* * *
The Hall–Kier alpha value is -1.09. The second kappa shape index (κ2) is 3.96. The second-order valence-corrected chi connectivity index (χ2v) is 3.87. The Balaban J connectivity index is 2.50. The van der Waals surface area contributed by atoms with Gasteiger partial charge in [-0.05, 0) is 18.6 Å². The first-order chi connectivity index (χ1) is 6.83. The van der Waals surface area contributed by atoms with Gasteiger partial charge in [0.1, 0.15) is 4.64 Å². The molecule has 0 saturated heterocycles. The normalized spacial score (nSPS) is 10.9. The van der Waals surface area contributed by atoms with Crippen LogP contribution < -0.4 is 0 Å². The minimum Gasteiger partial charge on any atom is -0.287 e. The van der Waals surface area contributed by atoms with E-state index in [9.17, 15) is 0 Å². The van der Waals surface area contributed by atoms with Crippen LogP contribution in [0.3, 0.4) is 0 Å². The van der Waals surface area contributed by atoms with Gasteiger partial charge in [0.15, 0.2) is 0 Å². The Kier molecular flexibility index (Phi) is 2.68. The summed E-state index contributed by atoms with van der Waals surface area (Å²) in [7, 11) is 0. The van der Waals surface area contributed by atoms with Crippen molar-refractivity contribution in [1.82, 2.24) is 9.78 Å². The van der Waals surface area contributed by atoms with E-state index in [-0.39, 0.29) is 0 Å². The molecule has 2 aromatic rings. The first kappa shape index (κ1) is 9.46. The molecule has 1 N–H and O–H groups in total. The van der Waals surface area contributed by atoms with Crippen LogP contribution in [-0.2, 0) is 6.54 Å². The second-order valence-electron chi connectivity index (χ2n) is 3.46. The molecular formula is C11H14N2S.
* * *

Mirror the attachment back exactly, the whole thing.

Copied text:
The Hall–Kier alpha value is -1.09. The second kappa shape index (κ2) is 3.96. The second-order valence-corrected chi connectivity index (χ2v) is 3.87. The Balaban J connectivity index is 2.50. The van der Waals surface area contributed by atoms with Gasteiger partial charge in [-0.05, 0) is 18.6 Å². The first-order chi connectivity index (χ1) is 6.83. The van der Waals surface area contributed by atoms with Gasteiger partial charge in [0.1, 0.15) is 4.64 Å². The molecule has 0 saturated heterocycles. The normalized spacial score (nSPS) is 10.9. The van der Waals surface area contributed by atoms with Crippen LogP contribution < -0.4 is 0 Å². The minimum Gasteiger partial charge on any atom is -0.287 e. The van der Waals surface area contributed by atoms with E-state index in [9.17, 15) is 0 Å². The van der Waals surface area contributed by atoms with Crippen LogP contribution in [0.3, 0.4) is 0 Å². The van der Waals surface area contributed by atoms with Gasteiger partial charge in [0.15, 0.2) is 0 Å². The Kier molecular flexibility index (Phi) is 2.68. The summed E-state index contributed by atoms with van der Waals surface area (Å²) in [7, 11) is 0. The van der Waals surface area contributed by atoms with Crippen molar-refractivity contribution in [1.82, 2.24) is 9.78 Å². The van der Waals surface area contributed by atoms with E-state index in [-0.39, 0.29) is 0 Å². The molecule has 2 aromatic rings. The first kappa shape index (κ1) is 9.46. The molecule has 1 N–H and O–H groups in total. The van der Waals surface area contributed by atoms with Crippen LogP contribution in [-0.2, 0) is 6.54 Å². The second-order valence-electron chi connectivity index (χ2n) is 3.46. The molecular formula is C11H14N2S.